The Dutch started building orangeries in the seventeenth century and it was their designs that were soon used by the English gentry. The earliest orangeries were built by the French and the Italians. Even the ancient Romans fashioned primitive greenhouses from mica to grow cucumbers and other vegetables in less sunny climes.
This orangery features a double-lantern roof and two sets of bi-folding doors
Stout timber frames and roof with tinted argon gas filled toughened double- glazed units . Self cleaning and maintenance free outer surface
The perimeter roof which supports the glazed lantern is pedestrian-friendly
Maintenance-free UPVC Bi folding doors on two sides. Leaded double-glazed units to match existing house windows.
Internally the doors are white with a mahogany effect externally.
With heritage brickwork to complement the original property
Natural Stone Frontage featuring three sets of Bi Folding doors on the front.
Raised Lantern roof with special aluminium guttering and 50 year life span EPDM roof covering with internal panelling around perimeter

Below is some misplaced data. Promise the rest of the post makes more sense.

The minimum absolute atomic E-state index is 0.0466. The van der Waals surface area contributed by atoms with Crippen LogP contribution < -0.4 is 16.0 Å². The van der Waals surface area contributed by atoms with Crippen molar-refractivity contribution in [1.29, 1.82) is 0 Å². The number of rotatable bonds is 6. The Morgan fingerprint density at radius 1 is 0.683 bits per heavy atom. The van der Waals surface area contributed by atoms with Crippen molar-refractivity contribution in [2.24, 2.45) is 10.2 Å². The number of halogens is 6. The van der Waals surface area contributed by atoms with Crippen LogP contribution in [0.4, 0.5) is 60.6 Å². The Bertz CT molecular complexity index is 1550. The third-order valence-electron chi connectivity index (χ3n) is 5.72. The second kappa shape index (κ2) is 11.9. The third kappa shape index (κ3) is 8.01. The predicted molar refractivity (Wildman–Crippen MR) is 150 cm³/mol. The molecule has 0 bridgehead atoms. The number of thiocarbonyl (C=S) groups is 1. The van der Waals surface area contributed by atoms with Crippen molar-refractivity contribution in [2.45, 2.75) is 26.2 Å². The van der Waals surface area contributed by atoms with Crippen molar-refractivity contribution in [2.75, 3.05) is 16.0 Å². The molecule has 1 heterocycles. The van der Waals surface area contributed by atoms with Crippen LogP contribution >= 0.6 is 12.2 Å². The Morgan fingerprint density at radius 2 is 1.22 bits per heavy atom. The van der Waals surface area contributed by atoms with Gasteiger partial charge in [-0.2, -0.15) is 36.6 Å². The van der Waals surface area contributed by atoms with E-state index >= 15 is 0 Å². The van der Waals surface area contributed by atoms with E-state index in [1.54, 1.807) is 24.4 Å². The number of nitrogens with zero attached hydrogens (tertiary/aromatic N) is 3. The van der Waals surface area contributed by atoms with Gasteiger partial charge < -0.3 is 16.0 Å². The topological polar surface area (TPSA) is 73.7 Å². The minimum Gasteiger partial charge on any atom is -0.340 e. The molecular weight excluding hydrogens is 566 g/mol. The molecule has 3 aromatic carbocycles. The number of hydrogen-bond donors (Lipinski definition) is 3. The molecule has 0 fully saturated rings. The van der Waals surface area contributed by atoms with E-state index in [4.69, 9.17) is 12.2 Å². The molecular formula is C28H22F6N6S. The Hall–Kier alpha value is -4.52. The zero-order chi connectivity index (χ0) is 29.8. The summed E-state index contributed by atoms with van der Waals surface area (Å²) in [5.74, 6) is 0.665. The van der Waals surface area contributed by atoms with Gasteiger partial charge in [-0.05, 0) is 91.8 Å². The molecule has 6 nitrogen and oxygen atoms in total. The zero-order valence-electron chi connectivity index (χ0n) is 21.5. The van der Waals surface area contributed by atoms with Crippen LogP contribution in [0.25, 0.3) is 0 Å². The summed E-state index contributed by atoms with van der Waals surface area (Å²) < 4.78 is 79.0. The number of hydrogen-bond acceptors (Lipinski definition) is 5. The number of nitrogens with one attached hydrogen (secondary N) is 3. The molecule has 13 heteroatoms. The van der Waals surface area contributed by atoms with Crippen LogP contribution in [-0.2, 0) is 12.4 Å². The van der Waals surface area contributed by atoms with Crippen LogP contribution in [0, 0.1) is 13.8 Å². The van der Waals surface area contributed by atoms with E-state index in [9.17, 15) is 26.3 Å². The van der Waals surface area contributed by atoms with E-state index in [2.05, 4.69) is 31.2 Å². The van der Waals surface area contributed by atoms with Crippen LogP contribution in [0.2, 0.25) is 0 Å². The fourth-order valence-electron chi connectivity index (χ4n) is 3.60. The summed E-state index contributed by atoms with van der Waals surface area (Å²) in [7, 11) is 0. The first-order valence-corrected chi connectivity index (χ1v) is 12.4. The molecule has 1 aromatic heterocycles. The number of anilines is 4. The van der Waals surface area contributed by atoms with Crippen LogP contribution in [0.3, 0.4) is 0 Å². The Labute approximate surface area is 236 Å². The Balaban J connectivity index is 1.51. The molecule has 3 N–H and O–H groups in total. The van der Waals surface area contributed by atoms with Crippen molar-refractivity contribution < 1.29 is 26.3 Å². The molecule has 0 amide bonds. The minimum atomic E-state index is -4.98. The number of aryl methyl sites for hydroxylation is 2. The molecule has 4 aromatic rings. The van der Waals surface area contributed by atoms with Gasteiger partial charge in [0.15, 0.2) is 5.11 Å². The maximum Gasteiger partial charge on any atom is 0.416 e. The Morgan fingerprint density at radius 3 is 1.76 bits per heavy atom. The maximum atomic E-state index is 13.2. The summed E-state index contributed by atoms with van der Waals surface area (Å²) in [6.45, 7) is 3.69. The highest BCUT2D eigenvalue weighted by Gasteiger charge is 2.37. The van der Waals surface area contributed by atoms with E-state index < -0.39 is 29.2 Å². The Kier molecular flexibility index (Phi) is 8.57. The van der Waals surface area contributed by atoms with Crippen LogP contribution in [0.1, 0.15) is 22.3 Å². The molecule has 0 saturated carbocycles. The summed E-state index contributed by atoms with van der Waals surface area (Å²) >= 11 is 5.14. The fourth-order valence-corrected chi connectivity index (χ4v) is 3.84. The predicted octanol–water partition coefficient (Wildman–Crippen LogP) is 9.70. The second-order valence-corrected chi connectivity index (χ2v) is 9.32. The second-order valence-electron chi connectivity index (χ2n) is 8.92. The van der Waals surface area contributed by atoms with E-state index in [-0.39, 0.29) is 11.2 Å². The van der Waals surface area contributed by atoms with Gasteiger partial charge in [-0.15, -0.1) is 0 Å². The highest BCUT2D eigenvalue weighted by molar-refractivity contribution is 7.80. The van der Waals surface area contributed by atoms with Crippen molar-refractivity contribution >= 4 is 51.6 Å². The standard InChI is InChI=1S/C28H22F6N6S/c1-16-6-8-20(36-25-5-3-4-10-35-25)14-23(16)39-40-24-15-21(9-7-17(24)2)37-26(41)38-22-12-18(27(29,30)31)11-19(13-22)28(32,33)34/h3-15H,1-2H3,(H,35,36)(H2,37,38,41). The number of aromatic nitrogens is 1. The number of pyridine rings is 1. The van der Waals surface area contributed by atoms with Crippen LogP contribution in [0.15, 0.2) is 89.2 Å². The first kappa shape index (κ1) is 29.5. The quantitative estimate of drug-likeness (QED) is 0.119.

The owners of this former shooting lodge wanted to add some space to relax and entertain whilst viewing their beautiful garden.
The frames were made in timber to match the period windows of the house.
The dwarf wall was rendered in the same fashion as that of the house.
This orangery features a turreted roof with detailed dental mould brickwork and stone heads, sills and corners.
The timber windows are painted in Farrow & Ball colours and double-glazed with the latest high spec units.
Ivy House added this orangery and sunroom to an eighteenth century Northumberland stone-built rectory.
The orangery is linked to the main house by a tiled-roof sunroom. The large windows give a modern contermparory look without detracting from the traditional feel.
The orangery features metal antique guttering supported by stone corbels.
The window frames are in turn framed in dressed stone.
The owners of a stone-built detached bungalow wanted a dining lounge, also built in stone, to match the house.
The lantern roof is double-glazed with the latest toughened units. These are argon gas filled which gives them superior heat and sound qualities. Externally the glass is self-cleaning.
The owners of this Victorian rectory wanted an extension that complemented but contrasted with the main house. The turreted roof features a glazed section with self-cleaning glass.
The client requested large brickwork columns with smaller glazed areas.
The windows and doors are made from coloured UPVC.
The roof features electronically operated ventilation. The interior is lit by low-voltage recessed ceiling lights.